Baby Milk Action submitted evidence to the Committee on the Rights of the Child from a monitoring project it coordinates on behalf of the Baby Feeding Law Group (BFLG), a coalition of health workers and mother support groups, and is today releasing its latest quarterly monitoring report, which includes analysis of the Cow & Gate advertisement, the launch of Heinz 'Nurture' formula, Nestlé's attempts to break into the mass UK formula market and other breaches of the marketing requirements. The examples selected are believed to breach the weaker UK regulations. Quarterly reports are being produced to expose new company strategies and demonstrate the action - or lack of it - from enforement authorities. The report can be downloaded by clicking:

In its 2002 report the UN Committee on the Rights of the Child called on the UK government to: "adopt the International Code for Marketing of Breastmilk Substitutes."

The BFLG contributed a report Protecting breastfeeding - Protecting baies fed on formula to a government consultation in 2007 reviewing the UK law, known as the Infant Formula and Follow-on Formula Regulations and called for these to be brought into line with the International Code and Resolutions. The government ignored this and the advice of its own expert Scientific Advisory Committee on Nutrition in favour of the industry appeal that it make only minimal changes to the law, such as legitimizing some of the health claims that were being used illegally on formula labels.

Conscious that it had failed to respond to the recommendations of health advocates and its own advisors, the government promised to keep the regulations under review. Baby Milk Action has submitted quarterly monitoring reports to the review, Trading Standards officers responsible for enforcing the regulations and the ASA.

The International Code and Resolutions are minimum requirements for all countries. Article 11.3 of the Code clearly states:

Independently of any other measures taken for implementation of this Code, manufacturers and distributors of products within the scope of this Code should regard themselves as responsible for monitoring their marketing practices according to the principles and aim of this Code, and for taking steps to ensure that their conduct at every level conforms to them.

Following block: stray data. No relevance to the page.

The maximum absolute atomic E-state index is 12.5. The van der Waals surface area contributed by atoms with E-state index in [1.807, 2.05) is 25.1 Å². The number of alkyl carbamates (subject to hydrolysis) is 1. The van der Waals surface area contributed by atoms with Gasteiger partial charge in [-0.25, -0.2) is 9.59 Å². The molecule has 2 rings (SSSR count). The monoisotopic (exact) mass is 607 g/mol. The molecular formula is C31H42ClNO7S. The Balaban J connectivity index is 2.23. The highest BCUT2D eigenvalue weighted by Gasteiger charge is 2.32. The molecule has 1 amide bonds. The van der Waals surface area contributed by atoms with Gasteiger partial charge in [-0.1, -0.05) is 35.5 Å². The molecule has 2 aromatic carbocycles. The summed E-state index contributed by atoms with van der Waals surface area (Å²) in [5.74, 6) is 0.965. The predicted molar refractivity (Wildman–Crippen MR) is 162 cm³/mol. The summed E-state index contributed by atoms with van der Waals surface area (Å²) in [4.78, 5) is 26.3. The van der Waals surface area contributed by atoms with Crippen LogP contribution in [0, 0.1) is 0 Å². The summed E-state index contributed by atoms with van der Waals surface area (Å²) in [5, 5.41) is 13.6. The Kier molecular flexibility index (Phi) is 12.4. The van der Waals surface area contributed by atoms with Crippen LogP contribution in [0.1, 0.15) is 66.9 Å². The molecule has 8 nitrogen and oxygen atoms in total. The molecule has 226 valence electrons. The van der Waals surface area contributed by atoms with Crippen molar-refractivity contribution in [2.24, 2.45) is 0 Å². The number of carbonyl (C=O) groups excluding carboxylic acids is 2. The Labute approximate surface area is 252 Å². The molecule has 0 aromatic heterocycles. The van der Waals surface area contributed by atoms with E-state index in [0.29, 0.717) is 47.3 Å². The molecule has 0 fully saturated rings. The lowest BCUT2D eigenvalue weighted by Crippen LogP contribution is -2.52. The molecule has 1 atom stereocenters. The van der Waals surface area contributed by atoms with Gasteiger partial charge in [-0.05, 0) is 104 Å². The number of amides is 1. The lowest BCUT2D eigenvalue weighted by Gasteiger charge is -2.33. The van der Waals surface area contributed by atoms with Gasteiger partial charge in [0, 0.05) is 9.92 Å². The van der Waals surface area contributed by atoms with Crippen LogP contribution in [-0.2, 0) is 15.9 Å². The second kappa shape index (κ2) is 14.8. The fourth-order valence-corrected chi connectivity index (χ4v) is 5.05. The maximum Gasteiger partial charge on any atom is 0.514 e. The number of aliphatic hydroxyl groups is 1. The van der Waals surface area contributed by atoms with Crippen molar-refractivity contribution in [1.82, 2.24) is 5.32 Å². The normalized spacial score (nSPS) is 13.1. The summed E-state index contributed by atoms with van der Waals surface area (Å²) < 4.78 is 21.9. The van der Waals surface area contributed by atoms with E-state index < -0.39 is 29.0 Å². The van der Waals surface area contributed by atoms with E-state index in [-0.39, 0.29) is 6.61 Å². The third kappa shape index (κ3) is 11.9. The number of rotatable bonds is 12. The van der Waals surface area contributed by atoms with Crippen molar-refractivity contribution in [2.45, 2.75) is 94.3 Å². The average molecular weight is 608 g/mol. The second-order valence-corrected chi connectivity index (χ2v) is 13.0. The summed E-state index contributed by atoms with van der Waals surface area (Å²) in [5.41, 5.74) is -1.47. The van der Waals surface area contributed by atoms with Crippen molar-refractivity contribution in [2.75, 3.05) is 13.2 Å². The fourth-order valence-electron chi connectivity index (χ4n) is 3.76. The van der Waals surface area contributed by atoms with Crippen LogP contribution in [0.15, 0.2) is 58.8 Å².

Mike Brady of Baby Milk Action commented:

The ASA advertising code requires advertisements to be 'decent, honest and truthful' not just 'legal' and we take that to mean they should comply with international minimum standards that are directed to baby food companies.

We have brought the ASA failure to enforce the advertising code to the attention of the independent adjudicator, Sir John Caines, in the past, but he has been dismissive of our concerns and refused to act. I hope the condemnation of the Committee on the Rights of the Child will prompt a change of opinion. How many more times will the UK have to be condemned for failing to protect child rights before it introduces the marketing requirements first adopted in 1981?

Further information

Contact Mike Brady on 020 3239 9222 or mikebrady(at)


Patti Rundall on 07786 523493 or prundall(at)

Notes for editors

  1. Baby Milk Action, perhaps best known for promoting a boycott of Nestlé (the worst of the baby food companies on a global scale), initiated a UK monitoring project in 2004 on behalf of the BFLG, with help from a grant from the King's Fund which contributed to training a team of monitors. The project is now funded by individual donations.

  2. The ASA incorrectly summarises Baby Milk Action's complaint as being about the advertisement undermining breastfeeding. The actual complaint was that the advertisement is misleading about the properites of the formula and was as follows: